Our results show that, in addition to healthy participants from previous studies, we can detect different intensities of pain using only GSR data in real-life patients in the hospital. GSR data can easily be collected using affordable wearable devices such as the Empatica E4 used in our study. Therefore, our pain assessment algorithm is really beneficial in providing valuable information to hospital staff and caregivers to better manage pain, especially for those patients who cannot communicate.
As our work's limitations, we used data collected from postoperative adult participants in our pain assessment algorithm. Data collection in real life may have led to more motion artifact noise in our physiological signals than data collection in a lab setting (especially for GSR data collected from Empatica E4 connected to their wrist). The motion artifacts were stronger for higher pain levels since the patient was in more unbearable pain.
Another limitation in our work can be the lack of balanced pain levels for all the patients. Since our data were collected from real postoperative adult participants, it is possible that the patients in the experiment did not experience and report all different pain levels. This limitation could be more noticeable at higher pain levels.
Based on our results, we were not able to achieve the accuracy of that by Werner et al  for BL vs PL4 (with a 10% difference). The limitations mentioned in previous paragraphs can explain the potential reasons behind this difference.
Furthermore, we could not find a significant difference between different pain levels in our study. We believe this is because the variations in GSR signal response to different pain levels are more alike to be distinguished easily. It is worth mentioning that most state-of-the-art pain assessments mainly focus on comparing baseline with other pain levels (eg, Werner et al , if the patient is in pain or not).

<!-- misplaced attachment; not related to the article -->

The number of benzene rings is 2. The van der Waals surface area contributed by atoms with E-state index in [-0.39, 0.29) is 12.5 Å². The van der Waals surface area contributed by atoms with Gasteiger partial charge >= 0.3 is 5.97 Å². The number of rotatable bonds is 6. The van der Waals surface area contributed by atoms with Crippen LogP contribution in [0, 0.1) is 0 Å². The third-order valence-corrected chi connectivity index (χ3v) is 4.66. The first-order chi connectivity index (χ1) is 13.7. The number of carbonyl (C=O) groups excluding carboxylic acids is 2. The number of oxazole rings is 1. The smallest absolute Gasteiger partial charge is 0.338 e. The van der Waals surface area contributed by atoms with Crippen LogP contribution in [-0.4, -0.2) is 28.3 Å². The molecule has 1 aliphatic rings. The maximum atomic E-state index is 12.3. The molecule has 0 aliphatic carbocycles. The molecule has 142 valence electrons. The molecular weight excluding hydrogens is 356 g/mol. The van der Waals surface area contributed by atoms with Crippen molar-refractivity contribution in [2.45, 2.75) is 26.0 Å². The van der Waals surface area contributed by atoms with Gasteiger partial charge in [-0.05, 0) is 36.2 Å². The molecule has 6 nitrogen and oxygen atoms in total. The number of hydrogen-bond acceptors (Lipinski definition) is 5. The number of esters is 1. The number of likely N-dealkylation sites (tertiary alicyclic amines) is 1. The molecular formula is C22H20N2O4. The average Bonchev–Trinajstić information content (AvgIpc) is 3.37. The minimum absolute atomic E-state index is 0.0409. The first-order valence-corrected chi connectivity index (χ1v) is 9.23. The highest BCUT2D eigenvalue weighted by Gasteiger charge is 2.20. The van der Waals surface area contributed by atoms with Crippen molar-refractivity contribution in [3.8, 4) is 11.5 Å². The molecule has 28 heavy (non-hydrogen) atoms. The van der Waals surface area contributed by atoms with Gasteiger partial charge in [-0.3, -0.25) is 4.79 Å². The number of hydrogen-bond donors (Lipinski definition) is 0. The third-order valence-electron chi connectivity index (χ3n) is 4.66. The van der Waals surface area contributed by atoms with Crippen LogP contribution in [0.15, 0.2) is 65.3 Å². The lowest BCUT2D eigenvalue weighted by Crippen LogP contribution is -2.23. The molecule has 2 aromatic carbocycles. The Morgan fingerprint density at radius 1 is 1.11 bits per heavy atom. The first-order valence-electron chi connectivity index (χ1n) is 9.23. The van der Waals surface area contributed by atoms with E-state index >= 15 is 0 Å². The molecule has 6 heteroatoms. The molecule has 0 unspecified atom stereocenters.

According to our results, the accuracy of our pain models generally decreases with increasing pain levels. This is the opposite of the models from Werner et al . We believe this is due to our work's limitations mentioned in the earlier paragraph (motion artifact in signals and lack of balanced pain levels for all the patients). Both of these mentioned limitations could be more noticeable at higher pain levels. Therefore, it is understandable that in this work, where the data were collected from postoperative patients in real life, our models' accuracy decreased with increasing pain levels.
In conclusion, according to our results, we can evaluate the performance of our pain assessment algorithm. This evaluation shows that it is feasible to predict different pain levels in real postoperative adult participants using only the EDA data. Furthermore, we showed that the mean value, maximum value, root mean square, and mean value of the local maxima of the signal are the most important features for pain classification of real patients in pain. Multimodel pain assessment methods can be implemented as future work to increase our pain assessment models' performance.
This research was supported by the Academy of Finland project, Personalized Pain Assessment System based on IoT 313488.
Conflicts of Interest
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|EDA: electrodermal activity|
|GSR: galvanic skin response|
|IoT: Internet of Things|
|IRB: institutional review board|
|NRS: Numeric Rating Scale|
|TENS: transcutaneous electrical nerve stimulation|
|VAS: Visual Analogue Scale|
Edited by L Buis; submitted 25.10.20; peer-reviewed by A Aminifar, I Shubina, N Taneja, D Firl; comments to author 23.11.20; revised version received 18.01.21; accepted 25.03.21; published 05.05.21Copyright
©Seyed Amir Hossein Aqajari, Rui Cao, Emad Kasaeyan Naeini, Michael-David Calderon, Kai Zheng, Nikil Dutt, Pasi Liljeberg, Sanna Salanterä, Ariana M Nelson, Amir M Rahmani. Originally published in JMIR mHealth and uHealth (https://mhealth.jmir.org), 05.05.2021.